Known as the ‘Radiance Series’, the QAT MS5 is a Chinese-made music server that gets surprisingly close to a turn-key audiophile music solution. It combines ripper, server software, two terabytes of storage, comes complete with its own RP1 tablet remote, or can be driven by an Android or Apple iPad tablet with (practically) the same functionality. Unlike most PCs retasked for audio duties, it’s every bit a dedicated device, running fanless and using its own operating system for full music duties. And in the rich red and contrasting black finish supplied, it looks pretty cool too.
On-board functionality is fairly limited; deliberately so to prevent the MS5 from ending up being used to surf the net while playing music. On the computer connections side, it has merely a pair of USB ports, an Ethernet connection and a RS232 port for updates. In theory, both of the USB ports could be taken up with a Wi-Fi dongle (supplied) and an external USB storage. I’d recommend a wired connection to the internet where possible. Where the QAT wins over any computer is its connectivity to the audio world, it having both single-ended gold-plated phonos and balanced XLR sockets for analogue output and a gold plated S/PDIF phono connection for digital links. The custom boards designed for audio use are first rate, and feature a pair of 24bit/129kHz Analog Devices AD1955 DACs.
You need that Ethernet connection because there’s no way of accessing the QAT MS5 without it. There’s no wired screen or keyboard option. There is QAT’s own small, dedicated tablet, but Apps are available for all the fashionable fondleslabs. It basically takes over a single shelf in your hi-fi rack, and will ultimately likely push out your existing CD player – and possibly a tuner - when you discover its charms.
You also need that Ethernet connection to access internet radio sources. The QAT takes a relatively simple path with internet radio; it’s a separate ‘radio’ shaped button that pulls down a series of stations and sub-stations. It’s unbelievably easy to navigate, compared to some of the more ‘song and dance’ ways of accessing online radio. Simple means if your favourite station isn’t on the list, finding it is a little harder than some systems, but there’s usually more than enough radio to go round.
The ripping process – via a dedicated TEAC CD drive - is painstaking. That’s a polite way of saying ‘slow, but thorough’. You can skip tracks either prior to ripping or during the ripping process, but don’t quit mid-way through the process or you’ll lose all the data from that disc-ripping session. You can multitask (ripping a disc while playing another) but I think the QAT is happiest divided into ripping sessions and playing sessions.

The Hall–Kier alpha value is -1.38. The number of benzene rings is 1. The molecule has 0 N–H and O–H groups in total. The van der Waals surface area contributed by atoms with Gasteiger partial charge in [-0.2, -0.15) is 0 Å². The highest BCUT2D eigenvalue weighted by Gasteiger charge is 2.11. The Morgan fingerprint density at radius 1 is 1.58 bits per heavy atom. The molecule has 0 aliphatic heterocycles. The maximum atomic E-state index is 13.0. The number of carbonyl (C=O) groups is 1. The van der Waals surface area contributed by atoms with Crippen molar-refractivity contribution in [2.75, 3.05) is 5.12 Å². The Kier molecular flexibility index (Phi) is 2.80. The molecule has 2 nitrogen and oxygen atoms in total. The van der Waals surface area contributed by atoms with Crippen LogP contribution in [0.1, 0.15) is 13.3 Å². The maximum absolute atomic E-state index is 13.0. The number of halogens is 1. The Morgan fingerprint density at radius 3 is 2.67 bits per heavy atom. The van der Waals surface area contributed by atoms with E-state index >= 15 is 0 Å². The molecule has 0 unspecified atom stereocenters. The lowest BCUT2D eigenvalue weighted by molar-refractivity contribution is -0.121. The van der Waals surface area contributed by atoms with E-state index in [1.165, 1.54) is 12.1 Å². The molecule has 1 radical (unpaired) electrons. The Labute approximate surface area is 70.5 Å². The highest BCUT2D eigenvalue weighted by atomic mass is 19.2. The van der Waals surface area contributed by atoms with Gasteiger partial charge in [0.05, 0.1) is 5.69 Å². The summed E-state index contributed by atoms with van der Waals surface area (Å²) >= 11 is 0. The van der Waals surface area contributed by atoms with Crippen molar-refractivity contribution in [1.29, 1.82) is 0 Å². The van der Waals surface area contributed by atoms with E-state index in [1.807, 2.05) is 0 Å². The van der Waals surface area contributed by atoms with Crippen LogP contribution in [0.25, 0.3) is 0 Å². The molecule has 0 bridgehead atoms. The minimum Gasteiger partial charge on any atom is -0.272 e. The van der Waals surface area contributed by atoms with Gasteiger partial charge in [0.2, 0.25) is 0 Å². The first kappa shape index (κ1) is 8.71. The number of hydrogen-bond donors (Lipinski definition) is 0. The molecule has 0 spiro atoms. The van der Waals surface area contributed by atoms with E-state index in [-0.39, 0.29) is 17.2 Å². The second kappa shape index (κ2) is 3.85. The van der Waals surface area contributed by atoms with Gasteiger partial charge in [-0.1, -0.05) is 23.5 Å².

In terms of metadata, the QAT picked up about 80% of discs first time, and that increased to a better than 95% success rate by the simple expedient of ejecting and reinserting the disc. The remaining discs could still be ripped, but you would need to manually enter the metadata. Automated metadata was confined to album and track details and cover image, but was almost perfectly accurate (one disc pulled up the wrong album cover, but it was a very old CD of Holst’s Planet Suite that most metadata engines fall over at, so no big deal).
The two mild grumbles over the metadata acquisition process fall mainly to genre tagging (it doesn’t do any by default, but appending your own is quick and easy) and classical track listing. Classical metadata is a pain at the best of times, but the QAT tended to list basic track information rather than specific musical information. Once again, this was easy and quick to update and repair, but if you are planning on ripping a lot of classical music and using an iPad, buy yourself a Bluetooth keyboard of some description.
I don’t want this to seem like harsh criticism; most music server software is hopeless at wrangling classical metadata and worse, most is harder to edit than the QAT. And what you get if you go deeper is an excellent system. It’s taking the easy route that defines the QAT. It automatically rips to FLAC (meaning those two terabytes of storage equates to about 3,000 CDs), it allows you to download music stored on a USB drive to the internal storage, and to download music on the internal storage to an external USB drive from the same menu (this potentially acts as future proofing if your source of CDs dries up, because the QAT currently has no provision for downloading music from the internet), although uploading by batch isn’t possible. Playlisting is easy too, although it lacks the drag-and-drop and smart playlist capability of computer-based systems. It’s also best to use the app in a linear manner, rather than multitasking, because it might crash on you. All this means generally is restarting the app.